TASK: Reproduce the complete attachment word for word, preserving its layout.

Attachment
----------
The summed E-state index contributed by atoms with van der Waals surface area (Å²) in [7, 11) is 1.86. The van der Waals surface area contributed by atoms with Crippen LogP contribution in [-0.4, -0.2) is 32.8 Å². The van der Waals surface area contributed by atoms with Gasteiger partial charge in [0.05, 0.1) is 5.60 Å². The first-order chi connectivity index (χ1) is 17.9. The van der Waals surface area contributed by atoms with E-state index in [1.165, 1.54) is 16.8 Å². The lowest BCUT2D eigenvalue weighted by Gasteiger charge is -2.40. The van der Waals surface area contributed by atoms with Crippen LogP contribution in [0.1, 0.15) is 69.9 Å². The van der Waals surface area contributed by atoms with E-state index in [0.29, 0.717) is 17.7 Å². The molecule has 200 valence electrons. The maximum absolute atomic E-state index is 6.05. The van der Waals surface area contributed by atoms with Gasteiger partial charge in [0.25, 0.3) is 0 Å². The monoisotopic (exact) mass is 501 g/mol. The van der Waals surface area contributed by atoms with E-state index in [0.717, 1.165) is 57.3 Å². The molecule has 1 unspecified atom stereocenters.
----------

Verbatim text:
The summed E-state index contributed by atoms with van der Waals surface area (Å²) in [7, 11) is 1.86. The van der Waals surface area contributed by atoms with Crippen LogP contribution in [-0.4, -0.2) is 32.8 Å². The van der Waals surface area contributed by atoms with Gasteiger partial charge in [0.05, 0.1) is 5.60 Å². The first-order chi connectivity index (χ1) is 17.9. The van der Waals surface area contributed by atoms with E-state index in [1.165, 1.54) is 16.8 Å². The lowest BCUT2D eigenvalue weighted by Gasteiger charge is -2.40. The van der Waals surface area contributed by atoms with Crippen LogP contribution in [0.1, 0.15) is 69.9 Å². The van der Waals surface area contributed by atoms with E-state index in [0.29, 0.717) is 17.7 Å². The molecule has 200 valence electrons. The maximum absolute atomic E-state index is 6.05. The van der Waals surface area contributed by atoms with Gasteiger partial charge in [0.25, 0.3) is 0 Å². The monoisotopic (exact) mass is 501 g/mol. The van der Waals surface area contributed by atoms with E-state index in [0.717, 1.165) is 57.3 Å². The molecule has 1 unspecified atom stereocenters.